Norseman

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OK, so after all the research on the internet, at the library, surveys and talking directly to local inhabitants what has been found out about the life of the Norseman?

Norseman_Lincoln

The Norseman in full sail during her heydays

We now know that the ship, a keel schooner, was specially built for a multimillionaire, Ogden Goelet, a financially prominent building developer. It was built under his instructions at C & R Poillon of Brooklyn in 1881 and at launch had the following specifications:-

  • Length overall = 131 feet
  • Length along waterline = 112 feet
  • Breadth = 25 feet
  • Depth = 11.6 feet
  • Draught 11.0 feet
  • Tonnage = 154.32 tons
  • Sails by Carl Bany of New London

Furthermore the Record of American and Foreign Shipping 1883, (see line reference 489), provides additional information. It could be established that the Norseman was built from oak, a North American larch known as Hackmatack and yellow pine and constructed with galvanized and copper fittings. The master of the vessel was John Cauley who remained, according to the “Record of American and Foreign Shipping”, its master until at least 1897.

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BuiltWithNOF
Record

There was significant interest in the ship at the time of launch and the details of the ship were published in the local press. A section of the report given in the New York Herald is shown below:-

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Herald

(It was these details that provided final proof that the wreck at Swanwick was in fact Ogden Goelet’s yacht, the Norseman).

Once it was established that the yacht was the Norseman then the history could easily be tracked using “Lloyds Register of Yachts”, “American Lloyd’s Register of American and Foreign Shipping”, “American Yacht List” and “Record of American and Foreign Shipping”. From this it was established that the yacht remained under the ownership of Ogden for some 15 years until the time of his death. (Strangely enough he died at Cowes on the Isle of Wight just a short distance from the final resting place of the Norseman).The ship then vanished from the records for some eight years (presumably whist the estate was being wound-up) during which time it was fitted with a 35 hp auxiliary engine. The Lloyds Register of Yachts then showed it reemerge as the Alsacienne with a new owner, Arch. McNeil. W. T. Van Brunt of the New York Yacht Club maintained the name of Alsacienne during his ownership whilst Charles Mayer returned the yacht to her original name of Norseman in 1910. Somewhere between 1916 and 1917 the yacht was registered with Lloyds of London and in 1925 was registered in Southampton England. The Mercantile Navy List shows W. Greenhill owned the boat 1926 – 1936. The final recorded owner was Ronald Brewis who kept the boat from 1938 until 1949. Around this time the yacht was gutted by fire and official records come to a halt.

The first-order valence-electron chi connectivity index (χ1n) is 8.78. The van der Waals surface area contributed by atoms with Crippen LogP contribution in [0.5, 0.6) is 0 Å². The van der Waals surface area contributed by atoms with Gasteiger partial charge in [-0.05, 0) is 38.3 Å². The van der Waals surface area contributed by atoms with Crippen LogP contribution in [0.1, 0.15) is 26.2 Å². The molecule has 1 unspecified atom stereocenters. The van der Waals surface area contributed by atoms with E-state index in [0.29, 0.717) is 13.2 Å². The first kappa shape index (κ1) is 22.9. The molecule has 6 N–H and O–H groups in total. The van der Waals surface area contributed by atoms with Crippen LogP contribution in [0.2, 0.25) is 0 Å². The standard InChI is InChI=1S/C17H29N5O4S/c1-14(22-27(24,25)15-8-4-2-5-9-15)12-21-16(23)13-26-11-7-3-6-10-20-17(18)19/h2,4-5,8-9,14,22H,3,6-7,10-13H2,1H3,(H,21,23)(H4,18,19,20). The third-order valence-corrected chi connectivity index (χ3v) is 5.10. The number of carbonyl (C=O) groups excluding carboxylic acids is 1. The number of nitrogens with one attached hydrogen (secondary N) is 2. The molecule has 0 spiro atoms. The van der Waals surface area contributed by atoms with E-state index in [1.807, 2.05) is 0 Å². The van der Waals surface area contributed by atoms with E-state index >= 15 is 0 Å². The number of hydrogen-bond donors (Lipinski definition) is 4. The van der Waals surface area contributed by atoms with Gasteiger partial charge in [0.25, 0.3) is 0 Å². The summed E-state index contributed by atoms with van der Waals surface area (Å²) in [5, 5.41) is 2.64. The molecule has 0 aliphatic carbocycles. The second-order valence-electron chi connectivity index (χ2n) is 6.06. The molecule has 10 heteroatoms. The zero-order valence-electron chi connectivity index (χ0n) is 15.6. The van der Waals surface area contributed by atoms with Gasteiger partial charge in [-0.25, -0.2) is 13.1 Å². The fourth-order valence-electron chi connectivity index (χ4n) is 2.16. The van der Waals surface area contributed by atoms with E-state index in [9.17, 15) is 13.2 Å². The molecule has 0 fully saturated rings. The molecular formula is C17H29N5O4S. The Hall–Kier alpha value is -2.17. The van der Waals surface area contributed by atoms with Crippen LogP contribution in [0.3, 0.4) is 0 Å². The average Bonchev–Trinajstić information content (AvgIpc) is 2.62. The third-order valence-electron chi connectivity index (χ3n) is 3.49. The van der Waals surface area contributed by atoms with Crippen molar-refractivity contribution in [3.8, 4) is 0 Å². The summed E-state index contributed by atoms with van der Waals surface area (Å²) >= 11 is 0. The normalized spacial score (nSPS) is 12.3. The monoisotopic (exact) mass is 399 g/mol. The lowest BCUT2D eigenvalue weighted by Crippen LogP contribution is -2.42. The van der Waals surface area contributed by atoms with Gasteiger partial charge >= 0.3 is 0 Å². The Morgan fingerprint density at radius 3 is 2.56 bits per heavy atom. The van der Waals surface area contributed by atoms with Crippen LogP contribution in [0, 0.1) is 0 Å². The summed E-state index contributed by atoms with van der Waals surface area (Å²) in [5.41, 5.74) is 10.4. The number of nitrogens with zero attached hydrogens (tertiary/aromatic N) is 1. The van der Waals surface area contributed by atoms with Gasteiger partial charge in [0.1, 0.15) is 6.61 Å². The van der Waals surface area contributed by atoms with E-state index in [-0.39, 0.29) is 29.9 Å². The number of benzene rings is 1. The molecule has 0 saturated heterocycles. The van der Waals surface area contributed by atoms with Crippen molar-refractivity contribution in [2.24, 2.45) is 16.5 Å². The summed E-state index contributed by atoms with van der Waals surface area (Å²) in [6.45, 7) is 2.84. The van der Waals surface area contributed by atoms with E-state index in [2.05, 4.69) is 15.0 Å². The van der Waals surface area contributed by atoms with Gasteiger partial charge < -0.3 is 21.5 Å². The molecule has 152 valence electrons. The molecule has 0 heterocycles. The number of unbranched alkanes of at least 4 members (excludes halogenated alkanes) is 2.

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Another view of the Norseman

hookerFrom this point local memories and records come into play. Discussions with local residents who still remember her say she was converted to a floating houseboat around the time of the Second World War and kept in a mud berth at Luke’s Boatyard in Hamble. This cannot be proved as, unfortunately, the yard caught fire around 1950 and all records were destroyed. Some people remember the boat being a “place of ill repute”, a brothel used by service personnel during the Second World War, and it was soon “run out of town”. For a brief period the Norseman was kept at Lands End near the Jolly Sailor public house before finally coming to rest on the banks of the River Hamble at Lower Swanwick.

A local resident, Mr Gillett now in his 90’s and living in one of the six listed Victory Cottages used to house the ship builders from the Napoleonic War, provided further background information. One night, sometime after moving to Swanwick, a “Kelvinator” aboard the Norseman caught fire and the family on board forced to flee. Mr Gillett rushed up the gangplank and helped save a mother and baby. Many years later the baby, now fully grown, returned to Mr. Gillett to trace his family history.

Recently it was discovered that the Norseman suffered a final indignity when someone (the council or private individual?) attempted to scatter the wreck with explosives!

The fire and explosives were the final undoing of this once proud racing yacht and today the effects of time, tide and people removing timber for firewood have taken a heavy toil. If considered important enough the wreck needs to be protected before the remaining timber and metal artifacts are lost forever. However, it is suspected that the remains will gently slide beneath the mud and lie hidden and forgotten................

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